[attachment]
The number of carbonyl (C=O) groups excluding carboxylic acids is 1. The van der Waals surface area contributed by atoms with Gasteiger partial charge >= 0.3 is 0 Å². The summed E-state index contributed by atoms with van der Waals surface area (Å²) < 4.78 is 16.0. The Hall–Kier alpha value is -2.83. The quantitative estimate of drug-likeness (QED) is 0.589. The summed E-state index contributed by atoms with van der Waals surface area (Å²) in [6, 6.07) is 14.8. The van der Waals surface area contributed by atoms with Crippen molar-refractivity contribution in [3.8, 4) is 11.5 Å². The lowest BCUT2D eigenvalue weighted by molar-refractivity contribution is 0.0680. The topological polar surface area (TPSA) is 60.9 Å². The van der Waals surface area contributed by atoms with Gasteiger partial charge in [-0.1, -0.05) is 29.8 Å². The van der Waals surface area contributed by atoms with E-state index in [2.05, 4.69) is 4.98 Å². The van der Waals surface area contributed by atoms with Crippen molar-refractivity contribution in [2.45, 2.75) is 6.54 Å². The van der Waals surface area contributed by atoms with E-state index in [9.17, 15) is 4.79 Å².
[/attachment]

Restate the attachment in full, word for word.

The number of carbonyl (C=O) groups excluding carboxylic acids is 1. The van der Waals surface area contributed by atoms with Gasteiger partial charge >= 0.3 is 0 Å². The summed E-state index contributed by atoms with van der Waals surface area (Å²) < 4.78 is 16.0. The Hall–Kier alpha value is -2.83. The quantitative estimate of drug-likeness (QED) is 0.589. The summed E-state index contributed by atoms with van der Waals surface area (Å²) in [6, 6.07) is 14.8. The van der Waals surface area contributed by atoms with Crippen molar-refractivity contribution in [3.8, 4) is 11.5 Å². The lowest BCUT2D eigenvalue weighted by molar-refractivity contribution is 0.0680. The topological polar surface area (TPSA) is 60.9 Å². The van der Waals surface area contributed by atoms with Gasteiger partial charge in [-0.1, -0.05) is 29.8 Å². The van der Waals surface area contributed by atoms with E-state index in [2.05, 4.69) is 4.98 Å². The van der Waals surface area contributed by atoms with Crippen molar-refractivity contribution in [2.45, 2.75) is 6.54 Å². The van der Waals surface area contributed by atoms with E-state index in [9.17, 15) is 4.79 Å².